men-body-image-food

When most people talk about eating issues, especially eating disorders, they think of women. It’s not without reason. 85-90% of people diagnosed with eating disorders are female, yet might those statistics be skewed by other factors? 40% of binge eaters are men, but binge eating is only one form of an eating disorder. Do men silently struggle with body image and food because it’s perceived a woman’s issue?

What about biological differences in males versus females and how those affect metabolism, activity levels, and hormones? Do socially constructed gender differences in the way men and women perceive body image, relationship to food, and strength expectations change our perception of a prevalence of struggle? Are the emotional and psychological factors that underlie these issues different for men? Does it change the statistics when we factor in differences in sexual orientation and people who are gender-nonconforming? There’s not a lot of research out there, but we can certainly discuss what we know about risk factors and the differences between the sexes.

Biological Differences in Males Versus Females

We know that females are designed to have more body fat than males. Females typically store their fat distribution in the hips and thighs whereas males tend to store more in the abdominal region. Science hasn’t identified exact reasons for the difference in body fat distribution, but there’s a suspicion it has to do with differences in hormones, hormone receptors, reproductive function, and enzyme concentrations.

Risk Factors for Eating Disorders

What we know is that there are certain temperament types that predispose people to develop an eating disorder. A methodical or cautious temperament type can predispose someone toward anorexia. A sensitive or explosive temperament type is a predisposing factor for bulimia. Anorexics with a binge/purge subtype show a combination of the aforementioned types, and it’s suspected something similar is true for binge eaters. These types appear in both men and women fairly equally. And everyone who suffers from an eating disorder has a low relationship to self, linked to low self-esteem and functioning.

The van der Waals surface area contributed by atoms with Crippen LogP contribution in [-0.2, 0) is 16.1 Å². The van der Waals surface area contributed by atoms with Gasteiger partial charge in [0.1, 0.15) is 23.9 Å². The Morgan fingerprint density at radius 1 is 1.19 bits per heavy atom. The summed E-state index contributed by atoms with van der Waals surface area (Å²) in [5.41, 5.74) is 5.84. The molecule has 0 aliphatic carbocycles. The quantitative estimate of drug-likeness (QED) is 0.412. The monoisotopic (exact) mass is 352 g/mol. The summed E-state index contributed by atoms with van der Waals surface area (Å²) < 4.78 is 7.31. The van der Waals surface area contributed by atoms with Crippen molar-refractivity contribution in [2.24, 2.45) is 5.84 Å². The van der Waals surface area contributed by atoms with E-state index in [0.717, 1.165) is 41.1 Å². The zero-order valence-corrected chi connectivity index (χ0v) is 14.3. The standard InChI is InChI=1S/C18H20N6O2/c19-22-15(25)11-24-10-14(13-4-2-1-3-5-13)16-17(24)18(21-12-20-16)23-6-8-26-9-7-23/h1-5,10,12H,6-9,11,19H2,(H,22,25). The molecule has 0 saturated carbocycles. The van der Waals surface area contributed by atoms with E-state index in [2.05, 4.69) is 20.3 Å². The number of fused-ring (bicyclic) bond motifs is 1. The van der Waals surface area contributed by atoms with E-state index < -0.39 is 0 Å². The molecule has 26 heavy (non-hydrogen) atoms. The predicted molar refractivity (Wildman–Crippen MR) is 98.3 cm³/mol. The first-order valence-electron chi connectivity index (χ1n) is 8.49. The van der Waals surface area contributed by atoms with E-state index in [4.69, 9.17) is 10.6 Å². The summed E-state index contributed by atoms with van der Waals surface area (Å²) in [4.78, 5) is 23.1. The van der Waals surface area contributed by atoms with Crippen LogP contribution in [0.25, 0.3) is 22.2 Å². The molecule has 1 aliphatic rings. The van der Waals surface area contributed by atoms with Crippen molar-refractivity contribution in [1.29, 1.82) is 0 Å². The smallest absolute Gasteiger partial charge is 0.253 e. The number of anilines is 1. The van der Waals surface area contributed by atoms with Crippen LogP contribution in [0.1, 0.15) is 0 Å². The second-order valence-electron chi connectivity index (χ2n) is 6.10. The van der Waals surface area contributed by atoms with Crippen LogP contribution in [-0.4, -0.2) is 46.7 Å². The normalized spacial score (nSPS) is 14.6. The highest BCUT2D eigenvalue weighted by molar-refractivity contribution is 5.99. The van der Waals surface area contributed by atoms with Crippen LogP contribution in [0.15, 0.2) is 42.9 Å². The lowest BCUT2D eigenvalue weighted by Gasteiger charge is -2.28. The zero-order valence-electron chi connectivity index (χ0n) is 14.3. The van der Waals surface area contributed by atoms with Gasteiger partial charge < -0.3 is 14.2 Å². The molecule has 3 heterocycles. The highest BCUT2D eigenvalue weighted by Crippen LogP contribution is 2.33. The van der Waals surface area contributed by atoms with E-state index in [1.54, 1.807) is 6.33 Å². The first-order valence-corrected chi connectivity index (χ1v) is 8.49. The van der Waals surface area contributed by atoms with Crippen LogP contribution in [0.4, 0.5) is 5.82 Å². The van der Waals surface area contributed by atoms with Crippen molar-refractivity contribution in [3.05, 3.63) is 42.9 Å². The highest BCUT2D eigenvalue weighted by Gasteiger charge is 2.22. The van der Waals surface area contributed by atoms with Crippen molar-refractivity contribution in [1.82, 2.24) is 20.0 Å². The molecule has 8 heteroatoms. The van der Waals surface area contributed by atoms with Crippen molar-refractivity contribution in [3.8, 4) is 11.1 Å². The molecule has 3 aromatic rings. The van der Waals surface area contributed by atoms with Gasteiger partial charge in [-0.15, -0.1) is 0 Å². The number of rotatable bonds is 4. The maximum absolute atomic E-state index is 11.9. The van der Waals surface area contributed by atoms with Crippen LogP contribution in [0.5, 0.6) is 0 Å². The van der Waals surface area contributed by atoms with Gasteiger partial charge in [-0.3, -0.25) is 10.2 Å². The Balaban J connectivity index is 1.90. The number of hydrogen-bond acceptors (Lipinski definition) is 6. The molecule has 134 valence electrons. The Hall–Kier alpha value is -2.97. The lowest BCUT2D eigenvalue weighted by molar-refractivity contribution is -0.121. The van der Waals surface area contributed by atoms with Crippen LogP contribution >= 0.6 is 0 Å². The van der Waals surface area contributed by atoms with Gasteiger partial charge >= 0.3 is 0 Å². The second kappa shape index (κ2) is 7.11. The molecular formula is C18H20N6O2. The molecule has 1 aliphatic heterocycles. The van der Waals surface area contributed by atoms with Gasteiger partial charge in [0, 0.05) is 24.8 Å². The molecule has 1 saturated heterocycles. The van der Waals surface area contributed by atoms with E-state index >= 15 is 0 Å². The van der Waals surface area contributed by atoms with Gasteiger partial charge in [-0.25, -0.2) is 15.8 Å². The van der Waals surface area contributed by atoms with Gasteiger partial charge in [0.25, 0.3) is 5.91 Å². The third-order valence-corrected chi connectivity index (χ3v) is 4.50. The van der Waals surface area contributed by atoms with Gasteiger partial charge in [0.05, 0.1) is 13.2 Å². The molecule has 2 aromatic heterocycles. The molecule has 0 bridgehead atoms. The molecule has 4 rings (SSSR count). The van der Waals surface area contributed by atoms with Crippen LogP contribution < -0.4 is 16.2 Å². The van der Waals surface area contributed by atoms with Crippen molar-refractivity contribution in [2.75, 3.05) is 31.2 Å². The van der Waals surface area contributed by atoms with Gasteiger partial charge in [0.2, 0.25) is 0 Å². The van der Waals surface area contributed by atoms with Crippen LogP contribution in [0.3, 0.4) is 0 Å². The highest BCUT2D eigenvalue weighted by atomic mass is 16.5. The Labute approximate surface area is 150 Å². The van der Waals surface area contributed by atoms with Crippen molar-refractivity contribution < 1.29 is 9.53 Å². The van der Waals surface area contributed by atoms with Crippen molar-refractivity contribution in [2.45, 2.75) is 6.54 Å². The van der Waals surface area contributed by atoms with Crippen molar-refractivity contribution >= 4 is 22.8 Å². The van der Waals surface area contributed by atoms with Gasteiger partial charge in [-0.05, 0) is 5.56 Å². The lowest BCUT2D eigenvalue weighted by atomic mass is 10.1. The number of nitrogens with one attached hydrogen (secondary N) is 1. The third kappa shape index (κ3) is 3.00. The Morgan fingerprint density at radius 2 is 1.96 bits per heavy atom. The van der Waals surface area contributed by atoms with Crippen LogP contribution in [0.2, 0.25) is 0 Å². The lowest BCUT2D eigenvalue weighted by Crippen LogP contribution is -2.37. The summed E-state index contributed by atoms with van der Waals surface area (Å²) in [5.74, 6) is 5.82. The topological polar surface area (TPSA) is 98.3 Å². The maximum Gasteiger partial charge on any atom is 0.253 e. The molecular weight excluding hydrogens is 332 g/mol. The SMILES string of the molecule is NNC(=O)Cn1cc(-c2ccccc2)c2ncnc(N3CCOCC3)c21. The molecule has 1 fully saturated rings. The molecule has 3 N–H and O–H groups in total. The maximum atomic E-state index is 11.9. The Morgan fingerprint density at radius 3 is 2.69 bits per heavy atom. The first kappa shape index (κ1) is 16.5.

Let’s also look at the psychological, chemical, and life transition factors that can either trigger the expression or protection against developing an eating disorder.

Chemically, we know low serotonin (depression) is involved. The same gene involved in substance abuse is involved in eating disorders. Psychologically, we know low self-esteem, obsessive-compulsive disorder and/or impulsive behavior, anxiety disorders, and relationship problems can all contribute to developing an eating disorder. All of these, as well as life transitions, can happen in men as well as women.

So, is social pressure different between the sexes? Are men suffering just as much, but stigmatized into silence? Or both?

Socially Constructed Gender Differences: Myths and Facts

Myth: Eating disorders are just about vanity
Fact: There are many stressors that can trigger an eating disorder. Certainly, body dissatisfaction is a factor. But many people who have body dissatisfaction don’t develop eating disorders. While some people with eating disorders get into it because they think it will make them more attractive, that’s not what keeps it going. And men are gaining increasing pressure to achieve an ideal body image from the media.

Many people underweight from eating disorders will acknowledge that starving oneself is not pretty. People who purge will often admit that purging can feel like a pretty ugly habit, feeling shame for doing so. Many people’s eating disorders function to make them look sick, to avoid unwanted sexual attention or the pressures of becoming an adult. For some it functions in just the opposite way—to get their needs for love and affection met through passive means. This often happens in a support system that struggles with emotional intelligence. For others, the rigidity of an eating disorder and an underweight body can be a trophy of perfectionism they have with them wherever they go. Eating disorders are very competitive, but come from a very low sense of self-esteem, so there’s never a sense of enjoyment that accompanies attaining the desired weight or physique. Rather, it’s a constant dangling carrot.

Myth: Eating disorders are a women’s disorder
Fact: Although women suffer disproportionately, 10-15% are men and that number is probably skewed by the stigma for men to get help. One in every three women and one in any four men are on a diet. Yet, food issues tend to be seen as a woman’s issue and women and gay men suffer disproportionately from, or are more frequently diagnosed with, eating disorders compared to heterosexual men. Each gender can translate their social fears and relationship problems into their relationships with food and body.

Myth: If men have eating disorders, they must be gay